The first ship designed and built to perform deep-sea oceanic research was launched on October 19, 1882. Albatross ranged the world’s oceans for the next 38 years, making it the first and most effective vessel “to undertake the exhaustive scientific exploration of the ocean.”
Albatross owes its existence to the realization in the mid-1800s that fisheries were being over-exploited in the virtual absence of detailed information about fish populations or the oceans in general. The United States created the U.S. Fish Commission in 1871, headed by Spencer Fullerton Baird, who was also at the time leading the Smithsonian Institution. Baird convinced Congress that the nation needed a state-of-the-art fisheries research vessel that could find new stocks of fish, especially in the deep waters off the northeastern Atlantic coast.
Scientific surveys had typically relied on old vessels re-purposed from their primary use as fishing boats or patrol ships to scientific research. Baird imagined something different—a large ship, powerful enough to haul nets suspended thousands of feet below the surface, outfitted with laboratories and storage facilities for biological specimens and sporting the latest in technology (like electric lights). Albatross was 234 feet long, carried a crew of 60 plus the scientific staff and could cover 3200 miles in a single voyage. It carried two massive dredging engines capable of managing more than 24,000 feet of metal towing cable.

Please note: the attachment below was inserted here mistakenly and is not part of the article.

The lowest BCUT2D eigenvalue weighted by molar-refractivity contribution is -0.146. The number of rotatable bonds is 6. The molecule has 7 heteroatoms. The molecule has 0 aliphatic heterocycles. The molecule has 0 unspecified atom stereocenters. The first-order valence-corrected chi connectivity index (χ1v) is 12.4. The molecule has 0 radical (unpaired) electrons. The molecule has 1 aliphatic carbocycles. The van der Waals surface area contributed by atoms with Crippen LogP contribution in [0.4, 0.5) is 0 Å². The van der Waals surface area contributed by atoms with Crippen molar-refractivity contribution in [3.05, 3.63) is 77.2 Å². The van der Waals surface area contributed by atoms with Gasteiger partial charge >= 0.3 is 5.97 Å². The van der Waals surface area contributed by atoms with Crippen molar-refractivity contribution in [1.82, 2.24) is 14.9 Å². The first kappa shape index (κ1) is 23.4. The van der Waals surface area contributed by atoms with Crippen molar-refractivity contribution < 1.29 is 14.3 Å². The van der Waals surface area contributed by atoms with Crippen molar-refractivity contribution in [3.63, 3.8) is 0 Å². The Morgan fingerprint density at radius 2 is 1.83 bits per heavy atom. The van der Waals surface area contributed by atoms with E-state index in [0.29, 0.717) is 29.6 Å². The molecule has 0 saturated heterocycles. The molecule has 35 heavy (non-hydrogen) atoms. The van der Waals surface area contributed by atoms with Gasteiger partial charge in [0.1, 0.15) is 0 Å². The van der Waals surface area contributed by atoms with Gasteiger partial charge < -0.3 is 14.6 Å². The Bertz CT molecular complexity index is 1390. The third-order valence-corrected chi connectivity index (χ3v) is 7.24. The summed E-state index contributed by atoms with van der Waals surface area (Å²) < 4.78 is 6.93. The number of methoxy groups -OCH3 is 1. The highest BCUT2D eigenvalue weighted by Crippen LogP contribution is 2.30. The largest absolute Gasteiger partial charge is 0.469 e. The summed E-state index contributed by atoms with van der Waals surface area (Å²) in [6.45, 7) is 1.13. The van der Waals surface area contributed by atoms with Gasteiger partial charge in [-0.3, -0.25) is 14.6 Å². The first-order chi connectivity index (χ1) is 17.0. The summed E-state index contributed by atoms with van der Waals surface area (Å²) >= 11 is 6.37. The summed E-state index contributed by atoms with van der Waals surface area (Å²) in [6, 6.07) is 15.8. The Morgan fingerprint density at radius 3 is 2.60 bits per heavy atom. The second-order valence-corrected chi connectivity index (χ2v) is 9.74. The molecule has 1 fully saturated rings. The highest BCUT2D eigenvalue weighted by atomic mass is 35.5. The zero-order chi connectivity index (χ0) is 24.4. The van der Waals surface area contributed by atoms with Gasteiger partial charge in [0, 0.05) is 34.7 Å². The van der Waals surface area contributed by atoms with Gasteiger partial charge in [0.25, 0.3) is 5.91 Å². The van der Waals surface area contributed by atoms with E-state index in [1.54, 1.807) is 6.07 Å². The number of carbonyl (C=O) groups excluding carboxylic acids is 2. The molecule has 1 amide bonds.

The ship was used first in the north Atlantic, where it conducted repeated hydrologic and biological surveys at thousands of established stations in both shallow and deep water. It was later deployed into the Gulf of Mexico and then the Pacific, conducting cruises from Alaska to the Galapagos to Cape Horn. Twice—during the Spanish-American War and World War 1—the ship was diverted to wartime uses. From 1907-1910, Albatross conducted an extended survey of the waters of the Philippines, recently acquired from the Spanish. That expedition became the second most extensive in the nation’s history, for area covered and time spent. As many as 100,000 fish specimens were collected. Scientific study of the collections continues to this day.
Albatross served until being decommissioned in 1921, having sailed for a decade longer than its intended life. Fisheries scientist Charles Townsend remembered the ship in comments during 1934:
“Her career as a deep-sea exploring ship has been a notable one…[that] extended from the shallow waters of the coast to almost the greatest known depths of the sea…. If ever the American people received the fullest possible value from a government ship, they received it from this one.”
Allard, Dean C. 1999. The Origins and Early History of the Steamer Albatross, 1880-1887. Marine Fisheries Review 6(4):1-21.
Anonymous. 1999. The U.S. Fish Commission Steamer Albatross: A History. Marine Fisheries Review 6(4):i-vii.
Smith, David G. and Jeffrey T. Williams. 1999. The Great Albatross Philippine Expedition and Its Fishes. Marine Fisheries Review 6(4):31-41.
Smithsonian Institution. Spencer Baird and Ichthyology at the Smithsonian. Available at: http://vertebrates.si.edu/fishes/ichthyology_history/fish_commission.html. Accessed October 19, 2017.